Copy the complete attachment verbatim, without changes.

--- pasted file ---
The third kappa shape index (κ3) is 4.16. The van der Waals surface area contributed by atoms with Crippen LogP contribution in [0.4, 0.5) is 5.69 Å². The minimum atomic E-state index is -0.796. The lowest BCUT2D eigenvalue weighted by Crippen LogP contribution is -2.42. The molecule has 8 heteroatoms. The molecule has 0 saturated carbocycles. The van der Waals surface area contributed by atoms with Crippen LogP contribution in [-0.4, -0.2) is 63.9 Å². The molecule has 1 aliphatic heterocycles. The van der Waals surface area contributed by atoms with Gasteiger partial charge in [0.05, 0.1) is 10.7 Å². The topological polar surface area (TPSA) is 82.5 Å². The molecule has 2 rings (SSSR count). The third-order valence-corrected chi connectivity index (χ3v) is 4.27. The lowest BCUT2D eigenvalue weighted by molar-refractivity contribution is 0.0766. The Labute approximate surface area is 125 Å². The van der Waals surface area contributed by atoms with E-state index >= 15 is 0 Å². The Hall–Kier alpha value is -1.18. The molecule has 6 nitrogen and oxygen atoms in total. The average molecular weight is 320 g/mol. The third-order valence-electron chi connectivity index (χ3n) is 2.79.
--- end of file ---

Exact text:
The third kappa shape index (κ3) is 4.16. The van der Waals surface area contributed by atoms with Crippen LogP contribution in [0.4, 0.5) is 5.69 Å². The minimum atomic E-state index is -0.796. The lowest BCUT2D eigenvalue weighted by Crippen LogP contribution is -2.42. The molecule has 8 heteroatoms. The molecule has 0 saturated carbocycles. The van der Waals surface area contributed by atoms with Crippen LogP contribution in [-0.4, -0.2) is 63.9 Å². The molecule has 1 aliphatic heterocycles. The van der Waals surface area contributed by atoms with Gasteiger partial charge in [0.05, 0.1) is 10.7 Å². The topological polar surface area (TPSA) is 82.5 Å². The molecule has 2 rings (SSSR count). The third-order valence-corrected chi connectivity index (χ3v) is 4.27. The lowest BCUT2D eigenvalue weighted by molar-refractivity contribution is 0.0766. The Labute approximate surface area is 125 Å². The van der Waals surface area contributed by atoms with E-state index >= 15 is 0 Å². The Hall–Kier alpha value is -1.18. The molecule has 6 nitrogen and oxygen atoms in total. The average molecular weight is 320 g/mol. The third-order valence-electron chi connectivity index (χ3n) is 2.79.